It’s becoming more likely that you might see gray wolves in Colorado and officials are reminding people that it is a crime to kill them.
The wolf population is growing in nearby states and they are known to travel long distances, according to Colorado Parks and Wildlife officials.
There has been an increase in reports of wolves in Colorado recently and several confirmed sightings over the past several years, officials said.
CPW issued a statement Monday reminding people that gray wolves are still protected by the federal Endangered Species Act.
Killing a wolf or any endangered species can result in serious penalties, including criminal charges, a year in prison and a fine of up to $100,000, officials warned.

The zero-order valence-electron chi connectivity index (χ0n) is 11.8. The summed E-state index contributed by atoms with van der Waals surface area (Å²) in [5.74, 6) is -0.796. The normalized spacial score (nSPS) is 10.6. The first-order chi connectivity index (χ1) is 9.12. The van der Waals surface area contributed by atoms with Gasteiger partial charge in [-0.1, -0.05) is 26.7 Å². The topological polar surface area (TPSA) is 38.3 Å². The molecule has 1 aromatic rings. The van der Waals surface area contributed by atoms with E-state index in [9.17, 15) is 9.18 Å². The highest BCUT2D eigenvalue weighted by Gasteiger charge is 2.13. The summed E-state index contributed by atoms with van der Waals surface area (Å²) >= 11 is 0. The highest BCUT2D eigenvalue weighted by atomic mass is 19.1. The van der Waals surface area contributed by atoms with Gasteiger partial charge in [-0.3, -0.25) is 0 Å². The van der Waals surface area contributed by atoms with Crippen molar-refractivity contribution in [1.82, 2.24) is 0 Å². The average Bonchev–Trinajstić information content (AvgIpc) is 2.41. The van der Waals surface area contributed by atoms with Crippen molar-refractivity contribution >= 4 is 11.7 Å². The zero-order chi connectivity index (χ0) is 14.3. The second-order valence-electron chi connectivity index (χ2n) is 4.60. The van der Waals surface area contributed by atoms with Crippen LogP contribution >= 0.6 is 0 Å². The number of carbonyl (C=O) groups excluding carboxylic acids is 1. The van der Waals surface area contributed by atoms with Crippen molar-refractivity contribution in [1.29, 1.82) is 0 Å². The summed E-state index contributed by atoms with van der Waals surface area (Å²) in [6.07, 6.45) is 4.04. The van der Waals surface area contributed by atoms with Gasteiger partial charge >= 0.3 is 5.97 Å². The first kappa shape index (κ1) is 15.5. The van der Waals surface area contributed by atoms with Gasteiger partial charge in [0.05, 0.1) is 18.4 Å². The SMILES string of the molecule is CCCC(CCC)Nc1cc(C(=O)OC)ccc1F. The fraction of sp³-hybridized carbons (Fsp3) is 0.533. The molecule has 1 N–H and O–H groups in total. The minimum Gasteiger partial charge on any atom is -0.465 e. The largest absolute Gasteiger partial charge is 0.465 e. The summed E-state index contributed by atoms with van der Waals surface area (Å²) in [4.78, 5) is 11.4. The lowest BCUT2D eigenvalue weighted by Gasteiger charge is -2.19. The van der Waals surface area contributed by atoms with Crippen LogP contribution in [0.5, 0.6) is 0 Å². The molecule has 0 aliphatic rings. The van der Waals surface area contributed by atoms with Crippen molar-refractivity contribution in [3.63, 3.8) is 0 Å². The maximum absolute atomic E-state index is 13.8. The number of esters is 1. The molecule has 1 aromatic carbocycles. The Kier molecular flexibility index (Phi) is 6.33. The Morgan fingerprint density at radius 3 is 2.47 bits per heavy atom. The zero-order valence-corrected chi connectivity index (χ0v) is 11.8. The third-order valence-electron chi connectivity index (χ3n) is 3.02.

“Whether you are a trapper, or an elk hunter, deer hunter, coyote hunter or a landowner protecting livestock from predators, you must be sure of your target before you take any animal,” CPW Director Bob Broscheid said. “Identifying the target and the species you are hunting is critical and a major tenet of safe and ethical hunting.”
A hunter mistakenly killed what he thought was a coyote a few miles north of Kremling in April 2015.
“The U.S. Fish and Wildlife Service chose to not charge the hunter after their investigation determined he was hunting legally, did not intentionally kill the wolf and immediately reported the incident to Colorado Parks and Wildlife officials,” officials said.
The public is urged to report any sighting of wolves in Colorado by filling out the online Wolf Sighting Form.